Hyatt Times Square

PrizeGold in Interior Design / Hospitality
Firm LocationNew York, United States
CompanySPAN Architecture
Lead ArchitectPeter Pelsinski
Design TeamKaren Stonely, Andrea Knox, Margot Dirks, Amanda Waal, Claire Reidy, Aline Trindade, Komal Kehar, Angi Tsang, Elizabeth Oder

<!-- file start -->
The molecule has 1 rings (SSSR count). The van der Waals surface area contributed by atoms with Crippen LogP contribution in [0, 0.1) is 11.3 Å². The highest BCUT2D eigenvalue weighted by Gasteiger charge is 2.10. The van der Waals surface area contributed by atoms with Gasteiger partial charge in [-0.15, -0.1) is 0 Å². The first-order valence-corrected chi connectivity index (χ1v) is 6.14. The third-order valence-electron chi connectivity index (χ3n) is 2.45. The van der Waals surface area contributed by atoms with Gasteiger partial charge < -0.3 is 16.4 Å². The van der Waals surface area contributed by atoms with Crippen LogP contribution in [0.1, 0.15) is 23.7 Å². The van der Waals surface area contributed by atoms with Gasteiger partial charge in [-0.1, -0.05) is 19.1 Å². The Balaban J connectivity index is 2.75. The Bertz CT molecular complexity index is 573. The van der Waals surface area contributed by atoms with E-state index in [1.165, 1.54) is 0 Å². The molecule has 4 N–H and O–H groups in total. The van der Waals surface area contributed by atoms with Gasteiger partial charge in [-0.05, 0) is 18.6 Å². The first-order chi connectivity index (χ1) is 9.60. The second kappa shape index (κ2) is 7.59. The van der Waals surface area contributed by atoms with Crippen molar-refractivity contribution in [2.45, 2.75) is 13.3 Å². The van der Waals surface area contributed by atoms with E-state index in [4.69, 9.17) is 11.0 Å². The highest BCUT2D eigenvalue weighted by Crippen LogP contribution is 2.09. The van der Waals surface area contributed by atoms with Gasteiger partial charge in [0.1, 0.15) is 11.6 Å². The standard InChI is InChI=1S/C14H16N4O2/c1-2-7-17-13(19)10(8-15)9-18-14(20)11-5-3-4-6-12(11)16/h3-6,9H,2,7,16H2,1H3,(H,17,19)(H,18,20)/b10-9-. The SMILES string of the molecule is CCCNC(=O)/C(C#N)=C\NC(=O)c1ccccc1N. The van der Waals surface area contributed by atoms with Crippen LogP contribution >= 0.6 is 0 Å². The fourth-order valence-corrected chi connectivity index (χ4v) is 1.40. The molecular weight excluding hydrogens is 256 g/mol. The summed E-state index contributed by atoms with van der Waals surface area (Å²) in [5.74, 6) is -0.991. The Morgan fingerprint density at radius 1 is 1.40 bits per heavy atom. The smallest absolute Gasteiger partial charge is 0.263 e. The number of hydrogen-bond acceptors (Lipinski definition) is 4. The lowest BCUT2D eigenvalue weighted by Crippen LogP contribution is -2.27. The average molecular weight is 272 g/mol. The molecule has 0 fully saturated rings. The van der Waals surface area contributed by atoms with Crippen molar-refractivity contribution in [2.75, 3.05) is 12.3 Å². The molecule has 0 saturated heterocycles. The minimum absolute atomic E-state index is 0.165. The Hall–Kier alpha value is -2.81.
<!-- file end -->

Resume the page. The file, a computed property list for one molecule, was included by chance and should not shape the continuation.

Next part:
For an international hotel such as the Hyatt, we had to think about a sense of place and how to create local identity. There is a conceptual dichotomy that co-exists between the desired serene respite of the hotel spaces in the densest and most vibrant technological array of this urban fabric. Architectural components embody natural references in re-imagined forms, and extract its intrinsic organic, sometimes fractal beauty. Our part in the 54-story hotel in Times Square included the design of the lobby, private dining rooms, conference areas, spa and gym facility, 487 rooms, including 49 suites and the Sky Lounge with rooftop terrace. LOBBY Creating an oasis-like experience, the lobby is layered with a continuous “wave” of bronze and walnut baguettes that direct guests to reception, concierge, elevators and the hotel restaurant. The wave curls across the ceiling plane out to the exterior entry court strengthening the street connection and overlapping the zones of restaurant, bar, lounge and lobby, encouraging interaction. B54 The lights of Times Square encircle the rooftop Sky Lounge. A zone of mirror polished stainless ceiling panels extend natural light into the space, and a variegated wood ‘trunk’ encompasses the lounge core. The ceiling panels are laser cut with a foliated pattern, creating a metal canopy of leaves at the top of the city, while reflecting the twinkling visage below. SPA The spa has a serene mineral-like quality. It was designed to be like an urban cave with surfaces all clad with marble. Light is diffused through custom drapes, bringing natural light in with the continued layered “wave” idea from the lobby. This will give guests a sense of open space and yet still allows privacy. Neutral colors mixed with bold dark tones helps to divide rooms while horizontal lines on wall panels throughout the spa offers the cave like oasis.